Even though repentance and calling out [to God] are desirable at all times, during the ten days between Rosh HaShanahand Yom Kippur, they are even more desirable and will be accepted immediately as [Isaiah 55:6] states: “Seek God when He is to be found.”
When does the above apply? To an individual. However, in regard to a community, whenever they repent and cry out wholeheartedly, they are answered immediately as [Deuteronomy 4:7] states: “[What nation is so great that they have God close to them,] as God, our Lord, is whenever we call Him.”
Yom Kippur is the time of Teshuvah for all, both individuals and the community at large. It is the apex of forgiveness and pardon for Israel. Accordingly, everyone is obligated to repent and confess on Yom Kippur.
The mitzvah of the confession of Yom Kippur begins on the day’s eve, before one eats [the final meal], lest one choke to death in the meal before confessing.
Although a person confessed before eating, he should confess again in the evening service, Yom Kippur night, and similarly, repeat the confession in the morning, Musaf, afternoon, and Ne’ilah services.
At which point [in the service] should one confess? An individual confesses after the Amidah and the Chazan confesses in the midst of the Amidah, in the fourth blessing.
The confessional prayer customarily recited by all Israel is: “For we have all sinned….” This is the essence of the confessional prayer.
Sins which were confessed on one Yom Kippur should be confessed on another Yom Kippur even though one remains steadfast in his repentance, as [Psalms 51:5] states: “I acknowledge my transgressions and my sins are always before me.”
Teshuvah and Yom Kippur only atone for sins between man and God; for example, a person who ate a forbidden food or engaged in forbidden sexual relations, and the like. However, sins between man and man; for example, someone who injures a colleague, curses a colleague, steals from him, or the like will never be forgiven until he gives his colleague what he owes him and appeases him.[It must be emphasized that] even if a person restores the money that he owes [the person he wronged], he must appease him and ask him to forgive him.
Even if a person only upset a colleague by saying [certain] things, he must appease him and approach him [repeatedly] until he forgives him.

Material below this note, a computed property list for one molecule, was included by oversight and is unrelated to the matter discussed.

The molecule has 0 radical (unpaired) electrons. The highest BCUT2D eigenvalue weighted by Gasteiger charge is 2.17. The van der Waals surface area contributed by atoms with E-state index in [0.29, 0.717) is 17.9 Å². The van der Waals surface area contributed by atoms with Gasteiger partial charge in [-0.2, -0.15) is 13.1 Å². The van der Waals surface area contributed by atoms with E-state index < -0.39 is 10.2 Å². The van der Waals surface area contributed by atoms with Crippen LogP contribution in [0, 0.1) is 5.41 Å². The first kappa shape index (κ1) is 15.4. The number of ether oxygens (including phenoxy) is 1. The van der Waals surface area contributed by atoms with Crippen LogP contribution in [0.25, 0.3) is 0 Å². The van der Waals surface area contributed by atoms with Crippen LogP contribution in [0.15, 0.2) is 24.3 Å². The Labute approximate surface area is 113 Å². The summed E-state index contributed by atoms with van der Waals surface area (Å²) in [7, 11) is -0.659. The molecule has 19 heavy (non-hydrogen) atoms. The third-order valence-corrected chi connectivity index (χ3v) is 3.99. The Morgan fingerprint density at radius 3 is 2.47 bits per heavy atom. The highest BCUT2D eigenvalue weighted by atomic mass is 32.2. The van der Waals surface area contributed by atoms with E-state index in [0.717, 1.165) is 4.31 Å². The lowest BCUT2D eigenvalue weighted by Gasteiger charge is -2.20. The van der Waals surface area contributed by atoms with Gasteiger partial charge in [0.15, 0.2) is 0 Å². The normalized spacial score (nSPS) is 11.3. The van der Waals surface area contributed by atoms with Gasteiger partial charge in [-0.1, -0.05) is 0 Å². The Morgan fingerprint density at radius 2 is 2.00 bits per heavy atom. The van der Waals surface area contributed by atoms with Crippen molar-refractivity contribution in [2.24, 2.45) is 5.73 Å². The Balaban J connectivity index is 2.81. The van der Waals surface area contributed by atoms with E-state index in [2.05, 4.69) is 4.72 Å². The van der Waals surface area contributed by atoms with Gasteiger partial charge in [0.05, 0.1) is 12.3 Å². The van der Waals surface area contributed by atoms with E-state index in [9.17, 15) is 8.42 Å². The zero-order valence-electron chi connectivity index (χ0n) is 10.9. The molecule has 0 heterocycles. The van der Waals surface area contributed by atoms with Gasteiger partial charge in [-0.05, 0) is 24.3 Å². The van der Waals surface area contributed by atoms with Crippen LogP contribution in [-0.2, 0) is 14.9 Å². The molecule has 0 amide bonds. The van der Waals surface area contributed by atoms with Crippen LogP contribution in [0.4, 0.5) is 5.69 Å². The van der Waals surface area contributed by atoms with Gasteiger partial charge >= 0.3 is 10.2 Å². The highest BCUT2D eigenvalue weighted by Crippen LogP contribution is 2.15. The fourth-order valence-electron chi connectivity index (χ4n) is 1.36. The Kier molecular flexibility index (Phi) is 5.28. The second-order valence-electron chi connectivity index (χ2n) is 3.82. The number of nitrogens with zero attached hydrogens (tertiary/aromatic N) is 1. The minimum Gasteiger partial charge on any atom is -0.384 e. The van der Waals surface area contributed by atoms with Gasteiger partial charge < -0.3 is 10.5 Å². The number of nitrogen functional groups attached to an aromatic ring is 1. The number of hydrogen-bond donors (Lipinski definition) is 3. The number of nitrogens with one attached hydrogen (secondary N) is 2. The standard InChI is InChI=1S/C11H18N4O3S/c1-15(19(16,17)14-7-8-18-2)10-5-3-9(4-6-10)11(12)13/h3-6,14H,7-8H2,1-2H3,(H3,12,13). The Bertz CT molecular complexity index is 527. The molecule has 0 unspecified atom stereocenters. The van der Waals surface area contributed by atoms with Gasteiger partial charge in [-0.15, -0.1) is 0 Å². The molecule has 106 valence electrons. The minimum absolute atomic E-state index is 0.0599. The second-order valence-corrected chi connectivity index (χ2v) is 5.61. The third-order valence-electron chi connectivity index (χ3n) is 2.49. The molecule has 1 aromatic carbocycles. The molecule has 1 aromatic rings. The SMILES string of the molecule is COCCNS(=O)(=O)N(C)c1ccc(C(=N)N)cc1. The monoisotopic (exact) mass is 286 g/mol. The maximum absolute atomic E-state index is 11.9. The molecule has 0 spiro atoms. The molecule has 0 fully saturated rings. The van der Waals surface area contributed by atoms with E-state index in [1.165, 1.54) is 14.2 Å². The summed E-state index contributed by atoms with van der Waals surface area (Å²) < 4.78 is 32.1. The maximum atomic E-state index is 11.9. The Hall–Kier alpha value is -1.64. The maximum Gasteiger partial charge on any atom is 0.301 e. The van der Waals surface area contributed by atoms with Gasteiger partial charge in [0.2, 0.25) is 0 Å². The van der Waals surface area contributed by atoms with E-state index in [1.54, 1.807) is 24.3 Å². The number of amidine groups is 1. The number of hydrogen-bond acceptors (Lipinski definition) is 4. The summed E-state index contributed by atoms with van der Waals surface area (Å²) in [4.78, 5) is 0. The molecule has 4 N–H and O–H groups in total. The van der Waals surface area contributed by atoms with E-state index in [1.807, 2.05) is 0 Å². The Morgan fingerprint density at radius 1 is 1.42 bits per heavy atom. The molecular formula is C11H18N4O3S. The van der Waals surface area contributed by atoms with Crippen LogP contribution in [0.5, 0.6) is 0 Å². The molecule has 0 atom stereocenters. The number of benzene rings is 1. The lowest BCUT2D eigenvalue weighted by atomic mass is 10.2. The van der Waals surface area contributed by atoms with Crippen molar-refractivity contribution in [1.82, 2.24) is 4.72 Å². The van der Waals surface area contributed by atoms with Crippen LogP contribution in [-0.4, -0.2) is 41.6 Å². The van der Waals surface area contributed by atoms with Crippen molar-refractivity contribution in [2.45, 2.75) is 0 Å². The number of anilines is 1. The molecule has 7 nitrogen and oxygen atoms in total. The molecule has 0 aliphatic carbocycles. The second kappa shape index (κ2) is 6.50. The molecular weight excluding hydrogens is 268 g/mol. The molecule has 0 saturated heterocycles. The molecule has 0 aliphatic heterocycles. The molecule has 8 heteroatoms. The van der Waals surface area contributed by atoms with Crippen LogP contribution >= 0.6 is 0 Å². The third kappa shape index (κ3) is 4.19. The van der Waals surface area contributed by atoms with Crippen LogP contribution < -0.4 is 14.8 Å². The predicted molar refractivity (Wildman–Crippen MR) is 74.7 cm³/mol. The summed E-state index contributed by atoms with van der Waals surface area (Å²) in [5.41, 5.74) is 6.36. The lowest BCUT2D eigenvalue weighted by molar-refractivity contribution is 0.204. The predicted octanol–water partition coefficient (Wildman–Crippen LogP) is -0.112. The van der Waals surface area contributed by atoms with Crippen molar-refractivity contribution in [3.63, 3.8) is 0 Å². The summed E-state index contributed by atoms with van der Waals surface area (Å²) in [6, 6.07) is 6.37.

If his colleague does not desire to forgive him, he should bring a group of three of his friends and approach him with them and request [forgiveness]. If [the wronged party] is not appeased, he should repeat the process a second and third time. If he [still] does not want [to forgive him], he may let him alone and need not pursue [the matter further]. On the contrary, the person who refuses to grant forgiveness is the one considered as the sinner.[The above does not apply] if [the wronged party] was one’s teacher. [In that instance,] a person should continue seeking his forgiveness, even a thousand times, until he forgives him.
It is forbidden for a person to be cruel and refuse to be appeased. Rather, he should be easily pacified, but hard to anger. When the person who wronged him asks for forgiveness, he should forgive him with a complete heart and a willing spirit. Even if he aggravated and wronged him severely, he should not seek revenge or bear a grudge.
This is the path of the seed of Israel and their upright spirit. In contrast, the insensitive gentiles do not act in this manner. Rather, their wrath is preserved forever. Similarly, because the Gibeonites did not forgive and refused to be appeased, [II Samuel 21:2] describes them, as follows: “The Gibeonites are not among the children of Israel.”
If a person wronged a colleague and the latter died before he could ask him for forgiveness, he should take ten people and say the following while they are standing before the colleague’s grave: “I sinned against God, the Lord of Israel, and against this person by doing the following to him….”
If he owed him money, he should return it to his heirs. If he is unaware of the identity of his heirs, he should place [the sum] in [the hands of] the court and confess.